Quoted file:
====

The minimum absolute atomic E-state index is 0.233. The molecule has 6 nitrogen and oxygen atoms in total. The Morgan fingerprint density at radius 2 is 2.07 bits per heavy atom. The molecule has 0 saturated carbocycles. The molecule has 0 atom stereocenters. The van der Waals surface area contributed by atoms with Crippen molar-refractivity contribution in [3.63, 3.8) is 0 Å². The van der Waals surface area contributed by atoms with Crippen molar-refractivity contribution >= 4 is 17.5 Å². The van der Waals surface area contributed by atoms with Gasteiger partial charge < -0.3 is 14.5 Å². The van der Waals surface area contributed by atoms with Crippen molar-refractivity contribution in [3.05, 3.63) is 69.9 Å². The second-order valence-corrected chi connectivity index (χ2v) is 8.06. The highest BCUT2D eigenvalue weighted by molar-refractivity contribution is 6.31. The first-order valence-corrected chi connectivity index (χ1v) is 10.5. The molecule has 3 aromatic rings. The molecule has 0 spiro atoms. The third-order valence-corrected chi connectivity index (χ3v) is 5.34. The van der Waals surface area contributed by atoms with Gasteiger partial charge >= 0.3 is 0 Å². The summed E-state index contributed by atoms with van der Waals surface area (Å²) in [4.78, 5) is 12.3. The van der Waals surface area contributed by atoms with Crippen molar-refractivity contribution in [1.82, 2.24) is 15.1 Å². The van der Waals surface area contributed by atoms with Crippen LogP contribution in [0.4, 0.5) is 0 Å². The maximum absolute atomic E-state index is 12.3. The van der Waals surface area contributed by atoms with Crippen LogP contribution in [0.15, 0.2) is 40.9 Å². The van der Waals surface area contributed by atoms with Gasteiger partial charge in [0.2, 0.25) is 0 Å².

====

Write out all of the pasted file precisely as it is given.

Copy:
The minimum absolute atomic E-state index is 0.233. The molecule has 6 nitrogen and oxygen atoms in total. The Morgan fingerprint density at radius 2 is 2.07 bits per heavy atom. The molecule has 0 saturated carbocycles. The molecule has 0 atom stereocenters. The van der Waals surface area contributed by atoms with Crippen molar-refractivity contribution in [3.63, 3.8) is 0 Å². The van der Waals surface area contributed by atoms with Crippen molar-refractivity contribution >= 4 is 17.5 Å². The van der Waals surface area contributed by atoms with Gasteiger partial charge < -0.3 is 14.5 Å². The van der Waals surface area contributed by atoms with Crippen molar-refractivity contribution in [3.05, 3.63) is 69.9 Å². The second-order valence-corrected chi connectivity index (χ2v) is 8.06. The highest BCUT2D eigenvalue weighted by molar-refractivity contribution is 6.31. The first-order valence-corrected chi connectivity index (χ1v) is 10.5. The molecule has 3 aromatic rings. The molecule has 0 spiro atoms. The third-order valence-corrected chi connectivity index (χ3v) is 5.34. The van der Waals surface area contributed by atoms with Gasteiger partial charge >= 0.3 is 0 Å². The summed E-state index contributed by atoms with van der Waals surface area (Å²) in [4.78, 5) is 12.3. The van der Waals surface area contributed by atoms with Crippen molar-refractivity contribution in [1.82, 2.24) is 15.1 Å². The van der Waals surface area contributed by atoms with Crippen LogP contribution in [0.4, 0.5) is 0 Å². The maximum absolute atomic E-state index is 12.3. The van der Waals surface area contributed by atoms with Crippen LogP contribution in [0.15, 0.2) is 40.9 Å². The van der Waals surface area contributed by atoms with Gasteiger partial charge in [0.2, 0.25) is 0 Å².